A helping hand for entrepreneurs
Ireland can boast some world-class centres for innovation and support for start-ups, the ‘Irish Times’ Innovation Roadshow was told
FOR ALL THE economic problems we face at a macro level, Ireland can boast some world-class centres for innovation and support for start-ups. That was one of the key messages from the first of this year’s Innovation roadshow events, held at University College Cork last Friday morning.
The college itself has been at the forefront of research and innovation to date, according to Prof Anita Maguire, vice-president of research and innovation at UCC.
Maguire outlined the remarkable rise of Irish research up the international rankings in the past 25 years and highlighted the investment from various bodies that has led to Ireland’s recognition as a centre for excellence on a global scale.
“We are now starting to see the delivery of nearly 25 years of work and development in terms of successful commercialisation and start-ups. Here at UCC we created what I believe was the first campus company back in 1985. Since then 18 firms have been created on campus, 10 in the last five years. Of these, 15 are still in operation, employing over 100 third- and fourth-level graduates,” she said.
UCC boasts four dedicated centres for research: the Tyndall Institute, the Alimentary Pharmabiotic Centre, the Environmental Research Institute and the recently announced Maritime and Energy Resource Centre. The first two have already spun out internationally recognised commercial successes and there is great hope for new developments from these and the others in the near future, she said.
Given that it’s located in the national hub for pharma, it’s hardly surprising that UCC has close links to industry, particularly multinationals, but Maguire points out that while UCC was working on 35 industry-sponsored projects last year, it’s access to small and medium-sized firms is regarded as equally important.
“We top the list of third-levels with projects securing Enterprise Ireland’s Innovation Vouchers programme, when SMEs can get funding to carry out research in association with academia,” she says.
The Irish Times Roadshow series aims to offer practical insights and advice on innovation and start-ups, and three workshops were given on funding, marketing and technology.
The funding strand was presented by two entrepreneurs with first-hand experience of the funding rounds and turning research into commercial success.
Joe O’Keeffe is a serial entrepreneur with 10 previous start-ups under his belt. His current firms include InfiniLED, which is bringing to market research on LEDs carried out at the Tyndall Institute. His other current business, ScienceWorks, aims to provide support to start-ups in getting to market.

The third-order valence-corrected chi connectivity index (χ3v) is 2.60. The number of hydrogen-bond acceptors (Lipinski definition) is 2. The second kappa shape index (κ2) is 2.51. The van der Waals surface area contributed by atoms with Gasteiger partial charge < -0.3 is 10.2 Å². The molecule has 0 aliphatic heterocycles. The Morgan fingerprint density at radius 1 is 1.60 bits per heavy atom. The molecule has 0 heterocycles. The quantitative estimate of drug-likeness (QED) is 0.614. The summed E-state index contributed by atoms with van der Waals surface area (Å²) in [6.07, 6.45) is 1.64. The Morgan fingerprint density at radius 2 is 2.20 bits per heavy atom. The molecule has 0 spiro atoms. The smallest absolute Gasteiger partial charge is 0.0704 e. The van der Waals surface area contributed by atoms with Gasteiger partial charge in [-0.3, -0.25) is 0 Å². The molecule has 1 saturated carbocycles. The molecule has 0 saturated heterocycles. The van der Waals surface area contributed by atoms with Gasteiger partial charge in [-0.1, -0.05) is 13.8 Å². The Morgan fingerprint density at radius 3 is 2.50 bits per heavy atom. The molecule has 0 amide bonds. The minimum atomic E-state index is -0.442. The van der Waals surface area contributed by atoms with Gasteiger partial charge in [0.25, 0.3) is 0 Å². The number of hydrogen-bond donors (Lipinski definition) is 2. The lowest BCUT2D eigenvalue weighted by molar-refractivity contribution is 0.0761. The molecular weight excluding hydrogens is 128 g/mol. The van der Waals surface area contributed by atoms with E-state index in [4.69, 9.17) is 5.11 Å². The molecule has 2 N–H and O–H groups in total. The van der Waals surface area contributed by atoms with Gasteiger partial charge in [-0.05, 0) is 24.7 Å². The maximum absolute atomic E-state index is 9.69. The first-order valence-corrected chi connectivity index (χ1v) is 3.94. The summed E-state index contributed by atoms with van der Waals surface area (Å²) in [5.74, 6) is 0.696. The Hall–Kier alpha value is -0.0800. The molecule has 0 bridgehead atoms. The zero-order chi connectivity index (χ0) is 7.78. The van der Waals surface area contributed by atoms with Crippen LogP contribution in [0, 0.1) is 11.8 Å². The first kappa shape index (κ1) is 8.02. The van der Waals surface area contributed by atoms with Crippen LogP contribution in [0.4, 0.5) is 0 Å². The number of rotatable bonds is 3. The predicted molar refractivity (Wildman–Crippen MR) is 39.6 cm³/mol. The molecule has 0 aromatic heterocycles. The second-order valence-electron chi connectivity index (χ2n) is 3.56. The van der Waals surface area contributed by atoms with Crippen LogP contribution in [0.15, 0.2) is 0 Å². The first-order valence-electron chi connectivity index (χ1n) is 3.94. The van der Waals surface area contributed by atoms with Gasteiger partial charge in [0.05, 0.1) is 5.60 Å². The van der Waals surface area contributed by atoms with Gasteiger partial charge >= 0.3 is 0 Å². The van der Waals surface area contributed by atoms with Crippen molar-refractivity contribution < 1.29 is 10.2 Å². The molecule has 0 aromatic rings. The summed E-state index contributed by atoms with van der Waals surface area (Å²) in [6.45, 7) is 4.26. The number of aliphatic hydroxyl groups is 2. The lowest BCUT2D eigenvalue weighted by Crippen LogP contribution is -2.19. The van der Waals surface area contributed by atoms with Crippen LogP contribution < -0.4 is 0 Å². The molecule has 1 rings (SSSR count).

O’Keeffe’s key message was that start-ups needed to define their offering and secure customer support before they complete business plans and begin funding rounds.
Declan O’Mahoney of Maywentee, which specialises in taking start-ups onto the international stage, spoke of the need for every business to have an exit strategy and consider its plan carefully before engaging with venture capital (VC) funding rounds.
He warned that while the VCs can offer great financial support at the start, their agenda and timing may be an enormous distraction to the actual business plan upon which the business was based.
“The more investors you have, the more time you spend seeking their approval and the less time you have to actually manage your business to success,” he says. “And when it comes time to exit, the business may sell for $100 million, but your share will be a very small fraction of that by the time the investors have had their cuts.”
During the marketing workshop, Deirdre Collins told the inspiring story of how she created Dee’s Wholefoods. Creating plant-based vegetarian meals, she has taken her firm from market stall to a major international food business, supplying not only Irish supermarkets but now on sale in Tesco stores in the UK.
In the technology briefing, Brian Lavery of Vodafone Ireland offered up examples of how small businesses can dramatically cut costs and improve efficiencies through the use of smart technology. He gave the example of loss adjusters Cunningham Lyndsey, who were able to dispose of a host of paper-based formats and gadgets, replacing them with small 7-inch tablets that allowed direct access to the database and electronic filing systems.
Keynote speaker and Bord Gáis chief executive John Mullins outlined how even in large semi-State organisations, innovation should be an integral part of everyday business.
He told how the firm has embraced alternative energy research with major investments in wind and wave generation, created a multimillion euro research and development fund, and are involved with start-ups in the smart-metering sector.
The next Irish Times Roadshow takes place on October 19th at the University of Ulster York St Campus in Belfast. Details for the free event and others being held across the country are available at irishtimes.com/innovation/